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The Schools Of Lemuria

Lemurian society was less technical than our society today; however, Kryon has said they were incredibly advanced. How did this advanced society function? Lemurian society functioned in ways that would appear to us like “out of the box” thinking. For example, their approach to education was vastly different to what happens today. As Kryon explains: Let me tell you a little more about Lemuria and some attributes of their society. You might say, “Why would you do such a thing?” The reason is so you can start to “connect the dots” as to what else is happening on the planet. I now speak of the Lemurians way back then, in a land that was beautiful before the ocean covered it. Let me tell you about their children. Schooling was very, very different in major Lemuria.

This was before Atlantis, and it went like this: The teachers were called elders. They were greatly respected, for they dispensed the knowledge of the culture. They were all seniors and represented some of the highest attributes in society. Yet, they didn’t run the schools as your teachers do, or have anything to do with day-to-day business. There were no administrators or administration buildings in the schools, either, and the buildings were all small, isolated, and unconnected classrooms. There was no linear system either! Instead, the elders would get together and decide what the children should learn and know by a certain time. The parents would send their children to the local classrooms at a certain age.

In a typical classroom, the children and the elder [teacher] would all decide together what had to be learned. The children would then take over and collectively decide how fast they could learn it, and report this to the elder. The teacher would be flexible and go along with the children’s plans. Then the children would often choose a leader among them, or a rotation schedule of student leaders, to help with the tasks of maintenance and administration of what their goal was. So the elder was there to dispense the knowledge and make certain the children got the appropriate knowledge. But the children had high conceptual ideas and could often conceive of the entire project of the year’s learning in one day. So even without the actual knowledge, they would lay out what they felt was the best way to learn it, the quickest method, and how to best “plug it in” to their schedule in class. When they felt they’d learned it, they would request to be tested. If the class passed, they would all earn the end of the term.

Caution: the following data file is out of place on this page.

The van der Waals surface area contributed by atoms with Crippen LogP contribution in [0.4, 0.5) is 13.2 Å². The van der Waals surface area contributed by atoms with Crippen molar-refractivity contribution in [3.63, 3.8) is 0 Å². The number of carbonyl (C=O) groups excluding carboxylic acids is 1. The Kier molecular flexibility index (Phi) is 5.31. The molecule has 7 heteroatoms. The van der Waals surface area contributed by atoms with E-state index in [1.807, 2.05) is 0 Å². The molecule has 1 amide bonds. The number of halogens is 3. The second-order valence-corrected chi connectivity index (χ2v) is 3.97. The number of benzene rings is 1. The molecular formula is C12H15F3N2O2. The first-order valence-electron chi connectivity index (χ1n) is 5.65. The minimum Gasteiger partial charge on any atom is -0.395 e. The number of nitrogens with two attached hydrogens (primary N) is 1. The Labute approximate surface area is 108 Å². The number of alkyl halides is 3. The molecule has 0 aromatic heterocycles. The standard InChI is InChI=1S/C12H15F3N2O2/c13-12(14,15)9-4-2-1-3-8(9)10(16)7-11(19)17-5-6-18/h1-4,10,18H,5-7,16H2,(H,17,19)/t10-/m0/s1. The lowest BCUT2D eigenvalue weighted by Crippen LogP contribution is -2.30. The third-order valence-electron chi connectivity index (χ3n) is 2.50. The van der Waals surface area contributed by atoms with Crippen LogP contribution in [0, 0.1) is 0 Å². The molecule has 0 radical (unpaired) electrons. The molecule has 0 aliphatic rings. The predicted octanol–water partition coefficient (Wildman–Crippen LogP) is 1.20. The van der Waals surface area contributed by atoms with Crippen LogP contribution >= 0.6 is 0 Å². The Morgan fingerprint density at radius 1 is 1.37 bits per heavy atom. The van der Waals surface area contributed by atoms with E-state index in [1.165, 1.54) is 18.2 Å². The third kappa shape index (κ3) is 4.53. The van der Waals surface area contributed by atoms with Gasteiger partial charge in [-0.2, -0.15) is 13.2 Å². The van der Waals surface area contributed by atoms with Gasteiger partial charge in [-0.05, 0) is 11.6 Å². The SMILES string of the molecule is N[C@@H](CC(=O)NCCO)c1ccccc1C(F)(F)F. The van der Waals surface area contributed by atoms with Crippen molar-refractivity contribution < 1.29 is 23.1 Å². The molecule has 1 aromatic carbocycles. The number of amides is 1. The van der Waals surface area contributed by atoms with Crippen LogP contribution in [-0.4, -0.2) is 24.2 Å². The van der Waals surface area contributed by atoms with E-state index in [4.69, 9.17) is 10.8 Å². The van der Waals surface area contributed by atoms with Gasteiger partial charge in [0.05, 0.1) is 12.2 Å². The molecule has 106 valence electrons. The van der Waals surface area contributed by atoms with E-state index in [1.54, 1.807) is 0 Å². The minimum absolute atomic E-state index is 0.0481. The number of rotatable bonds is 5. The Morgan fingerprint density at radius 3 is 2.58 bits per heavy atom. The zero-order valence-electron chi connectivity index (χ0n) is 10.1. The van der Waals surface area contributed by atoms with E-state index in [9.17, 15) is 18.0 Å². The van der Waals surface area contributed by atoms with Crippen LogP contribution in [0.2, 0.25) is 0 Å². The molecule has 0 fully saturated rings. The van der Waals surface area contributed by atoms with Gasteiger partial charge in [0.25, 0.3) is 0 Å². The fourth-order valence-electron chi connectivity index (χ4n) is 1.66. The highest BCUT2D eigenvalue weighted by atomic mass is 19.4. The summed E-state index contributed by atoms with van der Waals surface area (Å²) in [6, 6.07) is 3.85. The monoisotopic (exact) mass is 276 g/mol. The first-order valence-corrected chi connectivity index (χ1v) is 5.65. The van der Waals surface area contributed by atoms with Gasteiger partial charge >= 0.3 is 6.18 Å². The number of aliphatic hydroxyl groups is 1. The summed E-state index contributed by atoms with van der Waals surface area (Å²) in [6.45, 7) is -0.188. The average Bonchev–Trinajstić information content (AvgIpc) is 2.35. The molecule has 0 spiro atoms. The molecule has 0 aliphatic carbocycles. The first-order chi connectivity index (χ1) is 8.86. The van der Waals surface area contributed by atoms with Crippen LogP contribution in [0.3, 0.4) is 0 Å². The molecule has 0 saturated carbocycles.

Then the vacation would begin (the real goal of the children at that age). So, instead of a common term of duration, they’d start at the same time, but there were no set ending points. So, the children would determine the term’s duration by how fast they’d learn. This was conceptual and reflected their ability to understand what had to be learned, without actually knowing the information. There was no school year or grades – only the goal of a certain degree of knowledge, and the goal to get it done so they could play! The children were in charge, but they absolutely understood that they had to learn what was required Now, many might exclaim, “No, this is too unusual and odd. It couldn’t work. Human nature wouldn’t allow for it!” My reply is this: Perhaps 4D Human nature would never allow for it, but a conceptual, multidimensional child could do it easily.